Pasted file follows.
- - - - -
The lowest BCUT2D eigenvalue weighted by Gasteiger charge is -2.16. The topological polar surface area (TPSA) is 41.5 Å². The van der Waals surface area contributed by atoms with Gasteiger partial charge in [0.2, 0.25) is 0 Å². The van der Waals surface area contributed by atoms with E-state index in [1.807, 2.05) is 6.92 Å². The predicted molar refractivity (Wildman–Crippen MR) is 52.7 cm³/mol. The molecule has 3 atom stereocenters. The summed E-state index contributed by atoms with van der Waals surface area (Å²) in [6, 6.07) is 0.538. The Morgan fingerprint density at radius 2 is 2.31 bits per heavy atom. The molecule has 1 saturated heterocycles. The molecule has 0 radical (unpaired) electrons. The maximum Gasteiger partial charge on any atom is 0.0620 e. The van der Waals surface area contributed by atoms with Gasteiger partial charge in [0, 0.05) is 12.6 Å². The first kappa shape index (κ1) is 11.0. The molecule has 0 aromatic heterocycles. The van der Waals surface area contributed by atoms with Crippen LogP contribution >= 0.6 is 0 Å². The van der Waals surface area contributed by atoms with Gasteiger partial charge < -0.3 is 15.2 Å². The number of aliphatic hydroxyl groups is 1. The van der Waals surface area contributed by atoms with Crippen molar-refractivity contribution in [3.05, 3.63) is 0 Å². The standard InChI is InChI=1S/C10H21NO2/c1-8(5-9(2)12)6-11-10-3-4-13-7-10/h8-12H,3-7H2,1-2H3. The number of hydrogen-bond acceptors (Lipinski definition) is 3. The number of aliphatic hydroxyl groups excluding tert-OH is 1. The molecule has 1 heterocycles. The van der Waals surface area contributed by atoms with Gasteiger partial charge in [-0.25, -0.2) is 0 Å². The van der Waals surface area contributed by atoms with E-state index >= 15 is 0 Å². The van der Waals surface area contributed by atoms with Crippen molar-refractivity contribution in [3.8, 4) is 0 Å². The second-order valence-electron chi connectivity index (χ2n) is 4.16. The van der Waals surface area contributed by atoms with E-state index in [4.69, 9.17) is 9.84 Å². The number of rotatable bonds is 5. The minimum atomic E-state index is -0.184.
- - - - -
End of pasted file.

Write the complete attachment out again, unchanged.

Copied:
The lowest BCUT2D eigenvalue weighted by Gasteiger charge is -2.16. The topological polar surface area (TPSA) is 41.5 Å². The van der Waals surface area contributed by atoms with Gasteiger partial charge in [0.2, 0.25) is 0 Å². The van der Waals surface area contributed by atoms with E-state index in [1.807, 2.05) is 6.92 Å². The predicted molar refractivity (Wildman–Crippen MR) is 52.7 cm³/mol. The molecule has 3 atom stereocenters. The summed E-state index contributed by atoms with van der Waals surface area (Å²) in [6, 6.07) is 0.538. The Morgan fingerprint density at radius 2 is 2.31 bits per heavy atom. The molecule has 1 saturated heterocycles. The molecule has 0 radical (unpaired) electrons. The maximum Gasteiger partial charge on any atom is 0.0620 e. The van der Waals surface area contributed by atoms with Gasteiger partial charge in [0, 0.05) is 12.6 Å². The first kappa shape index (κ1) is 11.0. The molecule has 0 aromatic heterocycles. The van der Waals surface area contributed by atoms with Crippen LogP contribution >= 0.6 is 0 Å². The van der Waals surface area contributed by atoms with Gasteiger partial charge < -0.3 is 15.2 Å². The number of aliphatic hydroxyl groups is 1. The van der Waals surface area contributed by atoms with Crippen molar-refractivity contribution in [3.05, 3.63) is 0 Å². The standard InChI is InChI=1S/C10H21NO2/c1-8(5-9(2)12)6-11-10-3-4-13-7-10/h8-12H,3-7H2,1-2H3. The number of hydrogen-bond acceptors (Lipinski definition) is 3. The number of aliphatic hydroxyl groups excluding tert-OH is 1. The molecule has 1 heterocycles. The van der Waals surface area contributed by atoms with Gasteiger partial charge in [-0.25, -0.2) is 0 Å². The van der Waals surface area contributed by atoms with E-state index >= 15 is 0 Å². The van der Waals surface area contributed by atoms with Crippen molar-refractivity contribution in [3.8, 4) is 0 Å². The second-order valence-electron chi connectivity index (χ2n) is 4.16. The van der Waals surface area contributed by atoms with E-state index in [4.69, 9.17) is 9.84 Å². The number of rotatable bonds is 5. The minimum atomic E-state index is -0.184.